August 23rd, 2008 08:07 PM
Those are great questions...and the answers given are good ones.
Originally Posted by 08Nightster
I can only assume as well the state or training does not give a booklet on such CCP laws and that you had to ask here. There is always great advice here...but advice should never be a substitute for the state statutes.
August 23rd, 2008 09:27 PM
I have to ask, were you not required to take some kind of class before you could apply for a CC permit? If so didn't your instructor go over the law, situational awareness, avoidance techniques, what to do after a self-defense shooting, things like that? If WA doesn't require a class I strongly suggest you take one. After you've shot someone is not the time to find out what the law required and what you should have done to protect yourself from going to jail.
DEMOCRACY IS TWO WOLVES AND A LAMB VOTING ON WHAT TO HAVE FOR LUNCH. LIBERTY IS A WELL ARMED LAMB CONTESTING THE VOTE.
Certified Instructor for Minnesota Carry Permit
NRA Pistol and Personal Protection Insrtuctor
Utah Permit Certified Instructor
August 23rd, 2008 09:30 PM
Thank you for all of your speedy replies. I'm disappointed that my state doesn't require gun safety and defense classes prior to permit application. Here in Washington it is as easy as going down to the police department and giving up your prints. You have your permit in 30 days or less.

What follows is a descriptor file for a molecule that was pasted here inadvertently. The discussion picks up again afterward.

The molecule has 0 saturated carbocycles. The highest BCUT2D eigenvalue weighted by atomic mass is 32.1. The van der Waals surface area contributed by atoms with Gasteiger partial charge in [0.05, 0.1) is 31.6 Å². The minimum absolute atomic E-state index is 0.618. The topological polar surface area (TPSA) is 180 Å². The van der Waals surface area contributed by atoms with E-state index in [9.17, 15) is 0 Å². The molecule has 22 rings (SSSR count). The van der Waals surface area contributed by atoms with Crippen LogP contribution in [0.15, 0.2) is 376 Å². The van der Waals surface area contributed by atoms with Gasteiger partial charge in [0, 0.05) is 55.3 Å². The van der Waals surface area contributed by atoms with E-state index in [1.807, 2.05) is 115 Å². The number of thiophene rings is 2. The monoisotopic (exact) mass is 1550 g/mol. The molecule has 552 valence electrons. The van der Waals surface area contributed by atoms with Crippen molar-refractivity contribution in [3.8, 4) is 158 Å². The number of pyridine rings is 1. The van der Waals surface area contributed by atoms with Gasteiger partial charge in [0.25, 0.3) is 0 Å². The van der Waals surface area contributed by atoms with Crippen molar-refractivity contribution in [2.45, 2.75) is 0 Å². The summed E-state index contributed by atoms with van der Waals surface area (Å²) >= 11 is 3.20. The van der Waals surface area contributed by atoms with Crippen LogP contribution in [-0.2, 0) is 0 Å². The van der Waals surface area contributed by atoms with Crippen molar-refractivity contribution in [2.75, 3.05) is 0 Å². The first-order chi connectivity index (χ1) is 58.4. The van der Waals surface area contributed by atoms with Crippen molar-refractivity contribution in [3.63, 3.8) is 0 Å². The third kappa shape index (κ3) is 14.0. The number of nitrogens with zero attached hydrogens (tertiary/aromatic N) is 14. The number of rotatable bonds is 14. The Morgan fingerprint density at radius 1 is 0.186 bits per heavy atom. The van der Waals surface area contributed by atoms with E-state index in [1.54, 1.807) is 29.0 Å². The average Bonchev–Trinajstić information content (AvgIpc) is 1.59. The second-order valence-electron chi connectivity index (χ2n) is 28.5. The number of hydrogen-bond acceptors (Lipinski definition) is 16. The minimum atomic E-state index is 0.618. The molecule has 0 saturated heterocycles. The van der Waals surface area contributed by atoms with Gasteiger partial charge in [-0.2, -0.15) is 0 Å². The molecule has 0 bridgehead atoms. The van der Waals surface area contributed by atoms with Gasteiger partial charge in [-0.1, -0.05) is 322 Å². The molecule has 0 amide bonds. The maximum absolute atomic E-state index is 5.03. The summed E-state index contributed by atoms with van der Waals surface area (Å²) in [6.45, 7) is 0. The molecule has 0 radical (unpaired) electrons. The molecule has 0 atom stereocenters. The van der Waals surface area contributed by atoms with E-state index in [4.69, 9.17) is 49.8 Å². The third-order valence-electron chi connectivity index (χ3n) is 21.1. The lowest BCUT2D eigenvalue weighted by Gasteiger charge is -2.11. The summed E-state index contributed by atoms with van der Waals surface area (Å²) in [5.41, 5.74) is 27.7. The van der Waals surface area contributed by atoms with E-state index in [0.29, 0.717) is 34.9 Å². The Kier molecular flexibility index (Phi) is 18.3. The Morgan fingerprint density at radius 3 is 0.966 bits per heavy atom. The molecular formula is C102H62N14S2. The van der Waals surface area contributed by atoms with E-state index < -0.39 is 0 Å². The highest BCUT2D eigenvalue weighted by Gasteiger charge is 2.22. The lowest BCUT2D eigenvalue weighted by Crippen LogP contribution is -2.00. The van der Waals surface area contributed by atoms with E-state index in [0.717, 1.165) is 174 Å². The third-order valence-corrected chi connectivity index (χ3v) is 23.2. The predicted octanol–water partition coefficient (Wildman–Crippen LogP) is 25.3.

Thank you for your input, what you had to say is very true and important for all concealed carriers to think about before using deadly force. However, all I was wondering about were the legalities. Of course I would never fire at a BG if there was even a chance that I could hit an innocent bystander.
EDIT: GOS after re-reading your post I wanted to highlight that you said you would only take a life if that was the only way out and I respect that greatly. I totally agree with that statement. The only reason I ask these questions is because I'm trying to find the thickest part of ice over the swiftly moving water.
Nope no course and I'm looking in to that through a local gun range now. I'm sickened that my state doesn't require it.
Originally Posted by havegunjoe
August 23rd, 2008 10:02 PM
RCW 9A.16.110: Defending against violent crime ? Reimbursement.
(1) No person in the state shall be placed in legal jeopardy of any kind whatsoever for protecting by any reasonable means necessary, himself or herself, his or her family, or his or her real or personal property, or for coming to the aid of another who is in imminent danger of or the victim of assault, robbery, kidnapping, arson, burglary, rape, murder, or any other violent crime as defined in RCW 9.94A.030.
GUN CONTROL IS USING BOTH HANDS
I believe its a shoulder thing that goes up - Carolyn McCarthy (D)
The muzzle end of a .45 pretty much says go away in every language.
August 24th, 2008 08:16 AM
Dear O9Nightster - thanks for clarifying this: our state's class HAMMERS these issues, and I couldn't understand how someone fresh out of such a class could have such questions. By your follow-up post, you laid all such concerns to rest... and I loved your remark, "trying to find the thickest part of the ice."